Nor, at any time, by night or day could the mariners now
step upon the deck, unless Ahab was before them; either standing
in his pivot-hole, or exactly pacing the planks between two


Page 591
undeviating limits,—the main-mast and the mizen; or else they
saw him standing in the cabin-scuttle,—his living foot advanced
upon the deck, as if to step; his hat slouched heavily over his
eyes; so that however motionless he stood, however the days
and nights were added on, that he had not swung in his hammock;
yet hidden beneath that slouching hat, they could never
tell unerringly whether, for all this, his eyes were really closed
at times: or whether he was still intently scanning them; no
matter, though he stood so in the scuttle for a whole hour on
the stretch, and the unheeded night-damp gathered in beads of
dew upon that stone-carved coat and hat. The clothes that the
night had wet, the next day's sunshine dried upon him; and
so, day after day, and night after night; he went no more
beneath the planks; whatever he wanted from the cabin that
thing he sent for.

He ate in the same open air; that is, his two only meals,—
breakfast and dinner: supper he never touched; nor reaped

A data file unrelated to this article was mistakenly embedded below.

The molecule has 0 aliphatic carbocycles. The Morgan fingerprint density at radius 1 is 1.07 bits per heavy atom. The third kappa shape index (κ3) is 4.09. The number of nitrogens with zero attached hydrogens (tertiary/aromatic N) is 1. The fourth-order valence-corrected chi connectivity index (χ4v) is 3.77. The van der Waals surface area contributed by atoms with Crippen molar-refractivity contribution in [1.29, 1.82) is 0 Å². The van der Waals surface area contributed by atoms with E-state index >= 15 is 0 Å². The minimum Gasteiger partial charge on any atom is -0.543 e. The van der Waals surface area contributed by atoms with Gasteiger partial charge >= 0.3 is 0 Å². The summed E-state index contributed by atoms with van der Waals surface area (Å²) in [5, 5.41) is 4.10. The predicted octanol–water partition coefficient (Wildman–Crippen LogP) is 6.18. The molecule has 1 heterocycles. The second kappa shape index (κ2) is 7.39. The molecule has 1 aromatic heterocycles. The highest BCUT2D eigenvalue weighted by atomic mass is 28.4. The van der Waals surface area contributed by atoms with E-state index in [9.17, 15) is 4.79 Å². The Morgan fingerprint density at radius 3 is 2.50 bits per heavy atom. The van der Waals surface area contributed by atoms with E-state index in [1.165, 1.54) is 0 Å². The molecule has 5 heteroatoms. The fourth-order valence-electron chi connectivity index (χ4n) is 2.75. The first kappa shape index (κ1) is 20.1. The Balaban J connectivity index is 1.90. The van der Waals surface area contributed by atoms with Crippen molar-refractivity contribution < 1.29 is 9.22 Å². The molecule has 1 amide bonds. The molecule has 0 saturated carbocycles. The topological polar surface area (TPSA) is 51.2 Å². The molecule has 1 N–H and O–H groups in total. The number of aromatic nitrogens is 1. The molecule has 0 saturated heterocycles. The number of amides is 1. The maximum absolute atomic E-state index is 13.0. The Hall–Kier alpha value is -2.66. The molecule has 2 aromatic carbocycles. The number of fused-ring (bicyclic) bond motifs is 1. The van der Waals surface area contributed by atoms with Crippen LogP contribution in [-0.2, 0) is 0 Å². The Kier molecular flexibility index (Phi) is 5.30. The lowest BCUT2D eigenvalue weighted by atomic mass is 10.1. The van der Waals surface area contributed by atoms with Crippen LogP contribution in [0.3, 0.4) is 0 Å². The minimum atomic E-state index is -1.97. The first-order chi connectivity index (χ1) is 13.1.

his beard; which darkly grew all gnarled, as unearthed roots
of trees blown over, which still grow idly on at naked base,
though perished in the upper verdure. But though his whole
life was now become one watch on deck; and though the
Parsee's mystic watch was without intermission as his own;
yet these two never seemed to speak—one man to the other—
unless at long intervals some passing unmomentous matter
made it necessary. Though such a potent spell seemed secretly
to join the twain; openly, and to the awe-struck crew, they
seemed pole-like asunder. If by day they chanced to speak
one word; by night, dumb men were both, so far as concerned
the slightest verbal interchange. At times, for longest hours,
without a single hail, they stood far parted in the starlight;
Ahab in his scuttle, the Parsee by the mainmast; but still
fixedly gazing upon each other; as if in the Parsee Ahab saw
his forethrown shadow, in Ahab the Parsee his abandoned substance.


Page 592

And yet, somehow, did Ahab—in his own proper self, as
daily, hourly, and every instant, commandingly revealed to his
subordinates,—Ahab seemed an independent lord; the Parsee
but his slave. Still again both seemed yoked together, and an